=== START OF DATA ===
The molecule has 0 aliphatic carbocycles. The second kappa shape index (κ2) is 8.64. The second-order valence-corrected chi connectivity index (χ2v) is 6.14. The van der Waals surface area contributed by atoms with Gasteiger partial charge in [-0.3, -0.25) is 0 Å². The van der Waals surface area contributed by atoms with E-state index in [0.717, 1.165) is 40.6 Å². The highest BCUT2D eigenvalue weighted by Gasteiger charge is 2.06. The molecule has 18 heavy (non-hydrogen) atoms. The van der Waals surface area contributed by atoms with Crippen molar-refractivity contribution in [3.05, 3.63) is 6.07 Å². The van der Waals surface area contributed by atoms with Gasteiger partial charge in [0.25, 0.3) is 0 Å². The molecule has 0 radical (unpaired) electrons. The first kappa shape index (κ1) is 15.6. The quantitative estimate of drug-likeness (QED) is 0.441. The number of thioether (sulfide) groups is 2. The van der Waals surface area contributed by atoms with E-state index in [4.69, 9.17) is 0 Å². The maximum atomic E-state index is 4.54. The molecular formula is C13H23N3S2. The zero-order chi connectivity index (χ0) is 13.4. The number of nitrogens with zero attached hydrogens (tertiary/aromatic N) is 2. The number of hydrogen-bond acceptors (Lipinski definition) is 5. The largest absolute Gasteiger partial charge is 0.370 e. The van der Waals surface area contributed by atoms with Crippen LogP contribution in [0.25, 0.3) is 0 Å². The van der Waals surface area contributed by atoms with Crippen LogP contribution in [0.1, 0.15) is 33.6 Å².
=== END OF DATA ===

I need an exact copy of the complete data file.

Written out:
The molecule has 0 aliphatic carbocycles. The second kappa shape index (κ2) is 8.64. The second-order valence-corrected chi connectivity index (χ2v) is 6.14. The van der Waals surface area contributed by atoms with Gasteiger partial charge in [-0.3, -0.25) is 0 Å². The van der Waals surface area contributed by atoms with E-state index in [0.717, 1.165) is 40.6 Å². The highest BCUT2D eigenvalue weighted by Gasteiger charge is 2.06. The molecule has 18 heavy (non-hydrogen) atoms. The van der Waals surface area contributed by atoms with Crippen molar-refractivity contribution in [3.05, 3.63) is 6.07 Å². The van der Waals surface area contributed by atoms with Gasteiger partial charge in [0.25, 0.3) is 0 Å². The molecule has 0 radical (unpaired) electrons. The first kappa shape index (κ1) is 15.6. The quantitative estimate of drug-likeness (QED) is 0.441. The number of thioether (sulfide) groups is 2. The van der Waals surface area contributed by atoms with E-state index in [4.69, 9.17) is 0 Å². The maximum atomic E-state index is 4.54. The molecular formula is C13H23N3S2. The zero-order chi connectivity index (χ0) is 13.4. The number of nitrogens with zero attached hydrogens (tertiary/aromatic N) is 2. The number of hydrogen-bond acceptors (Lipinski definition) is 5. The largest absolute Gasteiger partial charge is 0.370 e. The van der Waals surface area contributed by atoms with Crippen LogP contribution in [0.25, 0.3) is 0 Å². The van der Waals surface area contributed by atoms with Crippen LogP contribution in [0.1, 0.15) is 33.6 Å².